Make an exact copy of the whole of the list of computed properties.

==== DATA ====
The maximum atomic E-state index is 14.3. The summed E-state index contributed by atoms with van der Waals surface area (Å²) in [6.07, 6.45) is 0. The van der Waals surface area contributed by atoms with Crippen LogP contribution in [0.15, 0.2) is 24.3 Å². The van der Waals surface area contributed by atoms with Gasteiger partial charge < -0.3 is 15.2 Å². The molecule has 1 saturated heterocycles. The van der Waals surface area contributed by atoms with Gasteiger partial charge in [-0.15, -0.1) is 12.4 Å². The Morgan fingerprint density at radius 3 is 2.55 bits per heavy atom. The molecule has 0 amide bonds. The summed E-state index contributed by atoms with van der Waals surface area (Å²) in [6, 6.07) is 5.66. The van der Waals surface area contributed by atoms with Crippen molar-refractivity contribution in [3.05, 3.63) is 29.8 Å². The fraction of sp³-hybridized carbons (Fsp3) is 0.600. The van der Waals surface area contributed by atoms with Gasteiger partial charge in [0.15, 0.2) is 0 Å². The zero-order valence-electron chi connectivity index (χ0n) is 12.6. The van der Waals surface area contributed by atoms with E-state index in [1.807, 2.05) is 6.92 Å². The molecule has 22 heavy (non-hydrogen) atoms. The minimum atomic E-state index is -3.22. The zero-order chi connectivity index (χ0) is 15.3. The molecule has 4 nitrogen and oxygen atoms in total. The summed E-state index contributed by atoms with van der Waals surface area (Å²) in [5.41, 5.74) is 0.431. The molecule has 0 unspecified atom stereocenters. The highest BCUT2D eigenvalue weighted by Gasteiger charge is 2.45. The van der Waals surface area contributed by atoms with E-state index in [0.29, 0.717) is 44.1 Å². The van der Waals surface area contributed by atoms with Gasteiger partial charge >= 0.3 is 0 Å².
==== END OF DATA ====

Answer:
The maximum atomic E-state index is 14.3. The summed E-state index contributed by atoms with van der Waals surface area (Å²) in [6.07, 6.45) is 0. The van der Waals surface area contributed by atoms with Crippen LogP contribution in [0.15, 0.2) is 24.3 Å². The van der Waals surface area contributed by atoms with Gasteiger partial charge < -0.3 is 15.2 Å². The molecule has 1 saturated heterocycles. The van der Waals surface area contributed by atoms with Gasteiger partial charge in [-0.15, -0.1) is 12.4 Å². The Morgan fingerprint density at radius 3 is 2.55 bits per heavy atom. The molecule has 0 amide bonds. The summed E-state index contributed by atoms with van der Waals surface area (Å²) in [6, 6.07) is 5.66. The van der Waals surface area contributed by atoms with Crippen molar-refractivity contribution in [3.05, 3.63) is 29.8 Å². The fraction of sp³-hybridized carbons (Fsp3) is 0.600. The van der Waals surface area contributed by atoms with Gasteiger partial charge in [0.15, 0.2) is 0 Å². The zero-order valence-electron chi connectivity index (χ0n) is 12.6. The van der Waals surface area contributed by atoms with E-state index in [1.807, 2.05) is 6.92 Å². The molecule has 22 heavy (non-hydrogen) atoms. The minimum atomic E-state index is -3.22. The zero-order chi connectivity index (χ0) is 15.3. The molecule has 4 nitrogen and oxygen atoms in total. The summed E-state index contributed by atoms with van der Waals surface area (Å²) in [5.41, 5.74) is 0.431. The molecule has 0 unspecified atom stereocenters. The highest BCUT2D eigenvalue weighted by Gasteiger charge is 2.45. The van der Waals surface area contributed by atoms with E-state index in [0.29, 0.717) is 44.1 Å². The van der Waals surface area contributed by atoms with Gasteiger partial charge >= 0.3 is 0 Å².